Connecticut official continues mayoral campaign despite facing charges in Jan. 6 case
Aug 17, 2023, 11:17 AM
DERBY, Connecticut (AP) — A Connecticut alderman and mayoral candidate is pressing ahead with his campaign after being charged this week by federal prosecutors with illegally entering the U.S. Capitol during the riot on Jan. 6, 2021.
Gino DiGiovanni Jr. was arraigned Tuesday on four federal misdemeanor charges, including entering and remaining in a restricted building or grounds. He was not an alderman for the city of Derby at the time.
“I think the evidence that will be presented will show that I am innocent,” DiGiovanni, 42, told reporters outside U.S. District Court in New Haven. Hours later on his Facebook page, the candidate posted photos of him campaigning door to door. He wrote, “After a long day I’m still here for Derby. I will continue to put my heart and soul into this city.”
DiGiovanni, a first-term alderman, is challenging three-term Mayor and fellow Republican Richard Dziekan. DiGiovanni was recently endorsed by the local Republican town committee. Dziekan did not seek its backing.
The pair will face off in a Sept. 12 primary.
“When an individual is observed potentially breaking the law, they can expect to be called upon to account for their actions,” Dziekan said in a statement.
“Civilian online investigators” initially identified DiGiovanni entering the Capitol, according to a statement from federal prosecutors. The sleuths provided their research to NBC Connecticut, WVIT-TV, which later presented it to DiGiovanni at the conclusion of a public meeting.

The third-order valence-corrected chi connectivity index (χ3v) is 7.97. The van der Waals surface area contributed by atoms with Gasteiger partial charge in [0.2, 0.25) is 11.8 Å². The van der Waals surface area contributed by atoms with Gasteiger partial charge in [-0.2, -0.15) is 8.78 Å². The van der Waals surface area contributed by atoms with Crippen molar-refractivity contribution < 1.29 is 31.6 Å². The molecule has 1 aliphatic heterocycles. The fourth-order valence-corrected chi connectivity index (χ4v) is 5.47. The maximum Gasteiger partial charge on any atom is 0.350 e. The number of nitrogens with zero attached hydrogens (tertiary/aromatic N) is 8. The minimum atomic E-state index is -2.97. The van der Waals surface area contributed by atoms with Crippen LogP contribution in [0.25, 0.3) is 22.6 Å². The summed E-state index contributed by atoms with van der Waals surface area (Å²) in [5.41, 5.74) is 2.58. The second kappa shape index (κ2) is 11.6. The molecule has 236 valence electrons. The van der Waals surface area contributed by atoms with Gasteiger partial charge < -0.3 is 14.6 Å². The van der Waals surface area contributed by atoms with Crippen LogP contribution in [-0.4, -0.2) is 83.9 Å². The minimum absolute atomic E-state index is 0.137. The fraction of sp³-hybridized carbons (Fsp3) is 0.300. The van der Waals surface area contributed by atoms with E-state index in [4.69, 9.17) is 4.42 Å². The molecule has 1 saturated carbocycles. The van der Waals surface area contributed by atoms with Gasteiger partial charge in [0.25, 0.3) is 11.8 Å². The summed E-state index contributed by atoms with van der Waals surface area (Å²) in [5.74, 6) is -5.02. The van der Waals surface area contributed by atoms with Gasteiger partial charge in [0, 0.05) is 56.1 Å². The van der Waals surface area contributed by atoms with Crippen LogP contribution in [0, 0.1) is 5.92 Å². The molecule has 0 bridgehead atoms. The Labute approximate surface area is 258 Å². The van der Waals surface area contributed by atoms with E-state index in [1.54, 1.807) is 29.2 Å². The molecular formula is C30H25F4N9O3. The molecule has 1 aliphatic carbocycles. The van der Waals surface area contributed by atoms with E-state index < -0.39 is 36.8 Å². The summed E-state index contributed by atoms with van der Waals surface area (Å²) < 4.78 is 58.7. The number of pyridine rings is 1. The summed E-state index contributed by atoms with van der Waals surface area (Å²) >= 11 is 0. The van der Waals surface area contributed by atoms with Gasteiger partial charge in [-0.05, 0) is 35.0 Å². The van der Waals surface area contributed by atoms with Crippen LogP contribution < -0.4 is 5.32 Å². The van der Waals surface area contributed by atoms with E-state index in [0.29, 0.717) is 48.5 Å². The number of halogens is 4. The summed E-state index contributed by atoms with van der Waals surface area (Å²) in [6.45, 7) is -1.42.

DiGiovanni acknowledged he attended the rally for former President Donald Trump that day and was in the photographs taken inside the Capitol.
“I was there, I went inside there, and, you know, I didn’t damage or break anything. Obviously you got the pictures to prove it,” he told the reporter.
Connecticut was one of several states where legislation was proposed this year prohibiting people convicted of participating in an insurrection or rebellion against the U.S. from holding public office. Connecticut’s bill, which did not pass, would have prohibited those convicted of more serious crimes, including sedition, rebellion, insurrection or a felony related to one of those acts, from running for or holding public office.